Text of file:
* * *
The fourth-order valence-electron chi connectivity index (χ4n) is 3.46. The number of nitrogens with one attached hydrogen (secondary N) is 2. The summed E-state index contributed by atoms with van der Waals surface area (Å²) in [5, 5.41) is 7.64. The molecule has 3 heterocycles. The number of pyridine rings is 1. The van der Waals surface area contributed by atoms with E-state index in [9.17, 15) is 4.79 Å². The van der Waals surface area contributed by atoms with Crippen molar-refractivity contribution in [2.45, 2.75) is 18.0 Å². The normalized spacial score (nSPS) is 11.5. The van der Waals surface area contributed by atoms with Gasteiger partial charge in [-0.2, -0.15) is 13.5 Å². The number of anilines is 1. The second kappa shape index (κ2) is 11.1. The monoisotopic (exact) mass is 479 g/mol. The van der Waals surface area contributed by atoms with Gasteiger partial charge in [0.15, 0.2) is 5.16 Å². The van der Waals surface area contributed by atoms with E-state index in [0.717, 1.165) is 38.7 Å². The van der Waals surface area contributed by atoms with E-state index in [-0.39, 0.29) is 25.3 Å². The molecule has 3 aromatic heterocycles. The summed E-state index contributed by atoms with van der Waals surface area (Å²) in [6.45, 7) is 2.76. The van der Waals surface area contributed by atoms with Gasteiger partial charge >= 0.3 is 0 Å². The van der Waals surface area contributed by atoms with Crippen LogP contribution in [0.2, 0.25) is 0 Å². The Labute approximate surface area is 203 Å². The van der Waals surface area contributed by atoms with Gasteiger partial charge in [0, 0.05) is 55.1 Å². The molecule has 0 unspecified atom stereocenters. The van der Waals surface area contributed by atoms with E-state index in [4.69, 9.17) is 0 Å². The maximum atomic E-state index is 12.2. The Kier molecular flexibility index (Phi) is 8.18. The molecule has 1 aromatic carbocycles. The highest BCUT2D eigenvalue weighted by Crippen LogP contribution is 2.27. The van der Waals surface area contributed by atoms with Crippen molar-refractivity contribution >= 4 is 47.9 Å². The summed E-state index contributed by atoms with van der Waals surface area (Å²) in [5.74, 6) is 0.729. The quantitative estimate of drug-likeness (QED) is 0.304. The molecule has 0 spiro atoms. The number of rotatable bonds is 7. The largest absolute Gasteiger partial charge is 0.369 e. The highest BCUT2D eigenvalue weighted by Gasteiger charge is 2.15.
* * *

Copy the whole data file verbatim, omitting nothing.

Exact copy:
The fourth-order valence-electron chi connectivity index (χ4n) is 3.46. The number of nitrogens with one attached hydrogen (secondary N) is 2. The summed E-state index contributed by atoms with van der Waals surface area (Å²) in [5, 5.41) is 7.64. The molecule has 3 heterocycles. The number of pyridine rings is 1. The van der Waals surface area contributed by atoms with E-state index in [9.17, 15) is 4.79 Å². The van der Waals surface area contributed by atoms with Crippen molar-refractivity contribution in [2.45, 2.75) is 18.0 Å². The normalized spacial score (nSPS) is 11.5. The van der Waals surface area contributed by atoms with Gasteiger partial charge in [-0.2, -0.15) is 13.5 Å². The number of anilines is 1. The second kappa shape index (κ2) is 11.1. The monoisotopic (exact) mass is 479 g/mol. The van der Waals surface area contributed by atoms with Gasteiger partial charge in [0.15, 0.2) is 5.16 Å². The van der Waals surface area contributed by atoms with E-state index in [0.717, 1.165) is 38.7 Å². The van der Waals surface area contributed by atoms with E-state index in [-0.39, 0.29) is 25.3 Å². The molecule has 3 aromatic heterocycles. The summed E-state index contributed by atoms with van der Waals surface area (Å²) in [6.45, 7) is 2.76. The van der Waals surface area contributed by atoms with Gasteiger partial charge >= 0.3 is 0 Å². The van der Waals surface area contributed by atoms with Crippen LogP contribution in [0.2, 0.25) is 0 Å². The Labute approximate surface area is 203 Å². The van der Waals surface area contributed by atoms with Gasteiger partial charge in [0, 0.05) is 55.1 Å². The molecule has 0 unspecified atom stereocenters. The van der Waals surface area contributed by atoms with E-state index in [4.69, 9.17) is 0 Å². The maximum atomic E-state index is 12.2. The Kier molecular flexibility index (Phi) is 8.18. The molecule has 1 aromatic carbocycles. The highest BCUT2D eigenvalue weighted by Crippen LogP contribution is 2.27. The van der Waals surface area contributed by atoms with Crippen molar-refractivity contribution >= 4 is 47.9 Å². The summed E-state index contributed by atoms with van der Waals surface area (Å²) in [5.74, 6) is 0.729. The quantitative estimate of drug-likeness (QED) is 0.304. The molecule has 0 spiro atoms. The number of rotatable bonds is 7. The largest absolute Gasteiger partial charge is 0.369 e. The highest BCUT2D eigenvalue weighted by Gasteiger charge is 2.15.